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CAUT Bulletin Archives

February 1997

Ambushed by the Heritage Committee

Angst, combat, defeat and endurance — rather than terms to describe warring nations or Olympic competition these have been the hallmarks of the proposed Canadian copyright legislation known as Bill C-32.

PSE Groups Join Forces to Lobby Government

There is unprecedented cooperation in federal lobbying between higher education organizations in Ottawa this academic year. This cooperation is evident in such areas as research, student aid, copyright and opposition to the GST being charged on books and magazines.

Book taxes — a paper curtain

The article on "The GST & Books" in your January issue did a fine job of outlining some, but not all, of the problems caused by taxation on books. I am especially concerned with the effect that taxes on books have on the free flow of printed matter into this country. It makes no difference whether the tax is GST, PST, a new harmonized tax, or an import duty: all such levies, if they must be collected as books enter the country, serve as obstacles that restrict Canadians' access to material published in other countries.

High praise from AUT

In a brief article (vol 43, no 9), you report on the latest step in the UNESCO saga in adopting the statement on rights and responsibilities of higher education teaching personnel. In passing, the article notes that CAUT Executive Director Donald Savage has been a consultant in the UNESCO process.

The Association for Canadian Studies Award of Merit

The study of Canada fosters an understanding of ourselves, illuminating the diversity of the Canadian experience. Those who have contributed to this on-going project deserve high praise. To acknowledge contributions to the development of Canadian studies in Canada, the Association for Canadian Studies (ACS) created the Award of Merit.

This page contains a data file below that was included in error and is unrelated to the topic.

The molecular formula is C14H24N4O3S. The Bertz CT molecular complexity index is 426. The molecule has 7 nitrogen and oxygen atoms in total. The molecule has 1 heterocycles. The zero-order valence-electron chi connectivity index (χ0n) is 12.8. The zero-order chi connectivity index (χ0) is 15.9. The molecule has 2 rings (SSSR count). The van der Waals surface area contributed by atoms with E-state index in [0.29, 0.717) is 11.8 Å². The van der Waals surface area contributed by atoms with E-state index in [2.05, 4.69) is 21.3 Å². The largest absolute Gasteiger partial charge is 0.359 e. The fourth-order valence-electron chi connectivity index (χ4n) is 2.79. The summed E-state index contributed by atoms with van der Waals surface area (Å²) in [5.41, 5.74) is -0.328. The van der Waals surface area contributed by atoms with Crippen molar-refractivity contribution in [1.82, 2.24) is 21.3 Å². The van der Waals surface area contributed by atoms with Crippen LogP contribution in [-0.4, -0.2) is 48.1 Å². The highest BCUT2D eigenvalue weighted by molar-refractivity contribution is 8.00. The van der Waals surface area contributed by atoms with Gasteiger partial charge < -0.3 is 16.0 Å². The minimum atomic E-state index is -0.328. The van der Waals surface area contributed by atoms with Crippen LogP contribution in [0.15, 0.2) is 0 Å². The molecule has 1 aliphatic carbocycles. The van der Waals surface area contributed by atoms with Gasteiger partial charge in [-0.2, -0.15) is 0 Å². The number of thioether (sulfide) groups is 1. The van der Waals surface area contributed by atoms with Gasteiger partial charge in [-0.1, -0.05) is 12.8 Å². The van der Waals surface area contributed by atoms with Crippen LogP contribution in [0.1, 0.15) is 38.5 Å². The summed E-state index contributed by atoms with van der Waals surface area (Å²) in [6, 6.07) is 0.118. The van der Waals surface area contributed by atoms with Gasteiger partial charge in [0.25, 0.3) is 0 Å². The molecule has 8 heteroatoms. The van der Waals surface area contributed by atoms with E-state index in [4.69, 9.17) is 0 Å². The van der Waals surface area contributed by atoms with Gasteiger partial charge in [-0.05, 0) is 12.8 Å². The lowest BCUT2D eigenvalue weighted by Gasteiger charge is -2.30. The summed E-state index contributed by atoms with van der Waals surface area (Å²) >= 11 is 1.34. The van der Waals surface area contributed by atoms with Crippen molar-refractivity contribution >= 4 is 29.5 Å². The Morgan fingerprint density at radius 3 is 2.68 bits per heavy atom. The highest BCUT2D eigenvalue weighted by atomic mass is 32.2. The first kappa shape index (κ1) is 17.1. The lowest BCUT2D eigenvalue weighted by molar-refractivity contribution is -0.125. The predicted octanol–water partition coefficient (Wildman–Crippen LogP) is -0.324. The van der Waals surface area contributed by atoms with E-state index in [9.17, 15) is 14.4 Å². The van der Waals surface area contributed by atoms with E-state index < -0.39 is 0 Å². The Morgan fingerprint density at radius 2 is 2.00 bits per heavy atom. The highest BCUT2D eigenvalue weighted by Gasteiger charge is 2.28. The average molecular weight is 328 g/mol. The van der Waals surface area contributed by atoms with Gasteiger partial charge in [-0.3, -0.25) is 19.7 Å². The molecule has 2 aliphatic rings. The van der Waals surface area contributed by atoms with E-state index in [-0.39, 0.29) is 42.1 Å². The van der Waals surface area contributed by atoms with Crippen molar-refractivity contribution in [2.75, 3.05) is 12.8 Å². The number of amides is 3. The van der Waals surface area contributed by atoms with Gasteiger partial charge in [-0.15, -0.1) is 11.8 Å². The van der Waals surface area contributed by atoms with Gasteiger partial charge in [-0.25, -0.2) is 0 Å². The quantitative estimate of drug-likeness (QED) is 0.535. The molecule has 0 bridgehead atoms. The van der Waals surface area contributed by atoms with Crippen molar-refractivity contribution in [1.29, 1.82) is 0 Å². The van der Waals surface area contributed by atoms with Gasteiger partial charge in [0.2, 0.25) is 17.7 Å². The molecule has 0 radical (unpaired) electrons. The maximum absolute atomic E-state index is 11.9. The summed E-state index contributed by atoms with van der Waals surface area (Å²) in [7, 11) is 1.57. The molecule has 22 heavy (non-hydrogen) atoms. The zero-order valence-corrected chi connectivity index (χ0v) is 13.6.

Software for Income Tax Returns: A look at the most popular programs available

Income tax is an unfortunate fact of life for just about every Canadian. The system lets the government tax away up to one-half of our hard-earned dollars, and to make matters worse, forces individuals to labor through a sea of forms to figure out how much they must fork over each year.

Secret Letter to Quebec Premier

On Nov.8 the chairs of the boards of governors of six Quebec universities (Laval, Montreal, Sherbrooke, Concordia, McGill, Bishop's, plus a board member from Université du Québec) wrote a private letter to Premier Bouchard. The contents of this letter has now leaked to the faculty associations in Quebec. The purpose was to suggest to the Premier a policy for dealing with the universities in the province.

Benefits in Brief

Changes to Employment Standards

Where Has the Balance Gone?

While the meaning and repercussions of the December amendments to Bill C-32 are vast and open to diverse interpretation, there are some highlights and indeed some "dimlights" of which we should all be aware.

A New Bosnia Means Rebuilding its Universities

A program of summer courses was held at the University of Tuzla in July-August 1996 to contribute to its recovery after the Bosnian tragedy and to demonstrate international moral commitment to a university and city which have maintained a tolerant and multicultural identity.